Barber: Tom Brady or Joe Montana? (Hint: sorry, 49ers fans)

New England Patriots' Tom Brady walks off the field after Super Bowl 52 against the Philadelphia Eagles Sunday, Feb. 4, 2018, in Minneapolis. The Eagles won 41-33. (AP Photo/Chris O'Meara)


The Eagles’ dramatic victory on Sunday did more than enhance Nick Foles’ future earnings and doom the city of Philadelphia to 12 hours of drunken, vomiting mayhem. It reanimated one of the great sports debates of our generation: Tom Brady or Joe Montana?

Team Brady had clearly grabbed the upper hand over the past year, as Tom Terrific shrugged off his four-game Deflategate suspension in 2016 to lead New England to Super Bowl 51, then proceeded to earn MVP honors while executing the greatest comeback in the history of the sport. Brady followed that up by taking home the NFL Most Valuable Player trophy this season.

None of which necessarily convinced Team Montana that their guy had been bumped to the second rung. But let’s just say the choir got a little quieter. It was getting much harder to downplay Brady’s body of work.

But now …

The lingering images from Super Bowl 52 were of Brady on his backside, victim of Brandon Graham’s late-game strip sack, and of No. 12 glumly leaving the field in defeat.

And just like that, Twitter and sports-talk radio and quite possibly your family group text were alive with the old debate. Brady had lost his third Super Bowl, this time getting outdueled by a career backup. Montana was ascendant again.

So let’s wade into the mess. There’s room for just one right-handed matinee idol in this huddle.

Before we begin the earnest comparison, I’m going to preemptively eliminate the dumbest argument on the board — the one that says Montana was better than Brady because he never lost a Super Bowl. The 49ers legend, as you know from your classes at DeBartolo University, was 4-0 in the universe’s biggest sporting event. Brady is now 5-3. Case closed? Not so fast, Inspector Clouseau.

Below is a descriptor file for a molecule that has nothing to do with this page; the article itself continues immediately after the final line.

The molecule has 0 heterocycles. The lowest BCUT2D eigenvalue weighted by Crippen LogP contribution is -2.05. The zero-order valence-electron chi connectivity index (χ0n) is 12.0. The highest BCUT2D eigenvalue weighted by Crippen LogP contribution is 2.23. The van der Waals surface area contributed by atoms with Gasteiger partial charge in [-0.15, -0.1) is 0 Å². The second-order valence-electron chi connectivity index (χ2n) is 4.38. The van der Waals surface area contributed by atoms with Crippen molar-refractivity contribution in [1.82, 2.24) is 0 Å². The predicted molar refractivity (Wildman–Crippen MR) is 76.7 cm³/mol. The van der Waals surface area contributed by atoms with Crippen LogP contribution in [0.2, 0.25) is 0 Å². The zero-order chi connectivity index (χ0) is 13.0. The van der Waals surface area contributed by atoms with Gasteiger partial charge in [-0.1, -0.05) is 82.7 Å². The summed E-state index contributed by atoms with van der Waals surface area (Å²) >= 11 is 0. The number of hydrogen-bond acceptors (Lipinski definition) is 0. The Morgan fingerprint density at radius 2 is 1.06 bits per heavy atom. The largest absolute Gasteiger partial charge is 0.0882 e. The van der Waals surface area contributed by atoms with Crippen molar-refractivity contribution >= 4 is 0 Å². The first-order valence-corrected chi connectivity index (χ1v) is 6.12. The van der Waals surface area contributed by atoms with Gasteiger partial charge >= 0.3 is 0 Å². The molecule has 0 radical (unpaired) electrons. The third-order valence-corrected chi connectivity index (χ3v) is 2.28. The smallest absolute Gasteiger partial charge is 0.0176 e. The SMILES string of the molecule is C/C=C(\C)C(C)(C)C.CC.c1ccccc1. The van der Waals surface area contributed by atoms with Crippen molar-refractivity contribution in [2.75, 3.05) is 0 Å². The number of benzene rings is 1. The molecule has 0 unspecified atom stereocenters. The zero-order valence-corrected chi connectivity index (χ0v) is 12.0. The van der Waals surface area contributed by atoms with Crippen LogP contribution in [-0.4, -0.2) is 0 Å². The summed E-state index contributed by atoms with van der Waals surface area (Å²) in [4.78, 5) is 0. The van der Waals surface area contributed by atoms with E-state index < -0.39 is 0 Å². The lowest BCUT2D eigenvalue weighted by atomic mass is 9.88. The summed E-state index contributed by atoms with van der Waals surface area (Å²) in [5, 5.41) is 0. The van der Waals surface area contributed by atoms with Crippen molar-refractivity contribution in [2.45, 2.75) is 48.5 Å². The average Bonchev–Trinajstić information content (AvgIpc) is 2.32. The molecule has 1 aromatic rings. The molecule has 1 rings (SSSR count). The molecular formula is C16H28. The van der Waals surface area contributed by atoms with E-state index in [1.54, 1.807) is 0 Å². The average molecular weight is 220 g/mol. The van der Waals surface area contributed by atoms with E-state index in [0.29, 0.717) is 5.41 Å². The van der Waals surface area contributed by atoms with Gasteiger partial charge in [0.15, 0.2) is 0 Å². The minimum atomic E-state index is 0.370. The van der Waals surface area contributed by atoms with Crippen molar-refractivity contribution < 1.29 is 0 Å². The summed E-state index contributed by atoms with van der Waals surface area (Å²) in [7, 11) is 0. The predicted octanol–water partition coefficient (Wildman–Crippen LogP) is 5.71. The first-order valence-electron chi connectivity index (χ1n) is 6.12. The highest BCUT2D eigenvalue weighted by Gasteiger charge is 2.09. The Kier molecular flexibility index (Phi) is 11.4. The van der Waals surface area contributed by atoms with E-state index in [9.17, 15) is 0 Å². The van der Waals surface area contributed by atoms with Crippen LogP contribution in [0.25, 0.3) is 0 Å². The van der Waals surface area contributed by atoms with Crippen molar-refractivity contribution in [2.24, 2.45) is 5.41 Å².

If I live to be as old as the Giants outfield, I will never understand how one can contend that losing in the divisional playoff round, or in a conference championship game, is better than losing in the Super Bowl. It just isn’t. Montana was amazing, but he failed to reach the Super Bowl 11 times. That’s not a feather in his cap.

Another way to look at it: As a football player, your goal is to win the Super Bowl. Brady has done it five times. Montana did it four times. The only way 4-0 is better than 5-3 is if you somehow value “not losing in the Super Bowl” as a major triumph. And if that’s the case, you should be advocating for Jeff Garcia and Tim Rattay and Blaine Gabbert to join the all-time greats, because none of them ever lost a Super Bowl, either.

OK? You with me? Good. Now let’s check some gauges.

PHYSICAL ABILITY: I’m no Mel Kiper Jr., but I’ve seen plenty of both quarterbacks. I think we can safely say that Brady, who is two inches taller than Montana, has a more classic QB build and the stronger arm on deep throws.

On the other hand, Montana was much more mobile, threw better on the run and, despite his everyman build, was better equipped to take a beating. As brilliant as Brady has been over his career, the secret has been out for a long time: If you can hit him, you can beat him. Few teams are able to do it, thanks to his quick mind, quick release and quick-hitting offensive scheme. But when the rush gets to him, as the Giants did in those first two Super Bowl losses, Brady is vulnerable.


NUMBERS: I would never anoint an athlete solely on the basis of statistics, but let’s be honest — they’re part of the discussion.

Over his 18-year career, Brady has completed 63.9 percent of his passes, and has averaged 261 yards and 1.9 touchdowns per game, for a passer rating of 97.6. (These are all regular-season figures.) Over his 15 seasons, Montana completed 63.2 percent of his attempts, averaged 211 yards and 1.4 TDs per game, and compiled a rating of 92.3. The stats favor Brady. But remember that he has played in an era of inflated passing numbers. Montana helped usher in that era. Brady epitomizes it.

ADVANTAGE: Brady (by a whisker)